Kenya's National Assembly [official website] on Thursday approved a motion [materials] to leave the International Criminal Court (ICC) [official website]. The move is in response to the upcoming trials [ICC backgrounder] of President Uhuru Kenyatta and Vice President William Ruto, who are accused of crimes against humanity and inciting violence after contested elections in 2007. Ruto is set to go on trial next week, and Kenyatta's trial is set to begin in November. The court, which is based in The Hague, has said that it will continue with the trials [BBC report] despite the vote. A bill is expected to be circulated for approval within the next month. If approved, Kenya would become the first country to leave the ICC.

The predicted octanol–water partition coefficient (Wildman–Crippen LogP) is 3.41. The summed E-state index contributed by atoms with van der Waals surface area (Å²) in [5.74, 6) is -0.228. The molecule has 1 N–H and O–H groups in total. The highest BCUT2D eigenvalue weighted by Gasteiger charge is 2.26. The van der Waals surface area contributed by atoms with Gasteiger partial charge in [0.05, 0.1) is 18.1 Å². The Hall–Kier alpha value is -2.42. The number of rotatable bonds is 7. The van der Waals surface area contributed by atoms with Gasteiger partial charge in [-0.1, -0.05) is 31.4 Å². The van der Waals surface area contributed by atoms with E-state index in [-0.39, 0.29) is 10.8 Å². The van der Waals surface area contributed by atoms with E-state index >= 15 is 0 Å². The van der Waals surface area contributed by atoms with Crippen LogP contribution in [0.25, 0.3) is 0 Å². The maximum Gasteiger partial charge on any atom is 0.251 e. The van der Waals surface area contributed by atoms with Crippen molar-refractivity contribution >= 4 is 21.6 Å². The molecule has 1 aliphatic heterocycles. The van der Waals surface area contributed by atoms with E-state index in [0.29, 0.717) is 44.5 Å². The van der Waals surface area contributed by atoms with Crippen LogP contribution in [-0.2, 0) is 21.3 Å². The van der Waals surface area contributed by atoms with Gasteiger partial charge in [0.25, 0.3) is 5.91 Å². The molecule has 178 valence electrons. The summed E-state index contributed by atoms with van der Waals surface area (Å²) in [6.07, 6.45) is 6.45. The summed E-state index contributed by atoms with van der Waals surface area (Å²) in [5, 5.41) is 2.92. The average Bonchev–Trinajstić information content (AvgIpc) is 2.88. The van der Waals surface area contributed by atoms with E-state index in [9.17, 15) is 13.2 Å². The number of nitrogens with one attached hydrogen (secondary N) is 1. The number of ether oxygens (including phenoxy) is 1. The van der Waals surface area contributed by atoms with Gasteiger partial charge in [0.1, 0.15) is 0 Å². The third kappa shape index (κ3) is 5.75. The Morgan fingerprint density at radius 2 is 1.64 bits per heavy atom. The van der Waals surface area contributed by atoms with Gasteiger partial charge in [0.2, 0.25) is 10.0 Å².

Kenya's parliament began to formally debate [JURIST report] withdrawal earlier this week. In July the ICC rejected [JURIST report] a request by Kenyan officials to change the forum of the trials to Kenya or Tanzania. The defense request was filed in January under articles 3(3) and 62 of the Rome Statute and Rule 100 of the ICC Rules and Procedures of Evidence [text, PDF], which provide for in situ hearings. African foreign ministers requested [JURIST report] that Kenyatta and Ruto be tried in Kenya after the Kenyan Truth Justice and Reconciliation Commission (TJRC) [advocacy website] released a report [JURIST report] connecting Kenyatta and Ruto to the post-election violence. Earlier in May Kenya's ambassador to the UN requested [JURIST report] that the charges against Kenyatta be dismissed. Even with charges for crimes against humanity pending against him, Kenyatta was able to win a controversial election [JURIST report] to the presidency in March. Kenyatta was sworn in as the country's fourth president following a ruling [JURIST report] from Kenya's Supreme Court that the election results were in fact valid.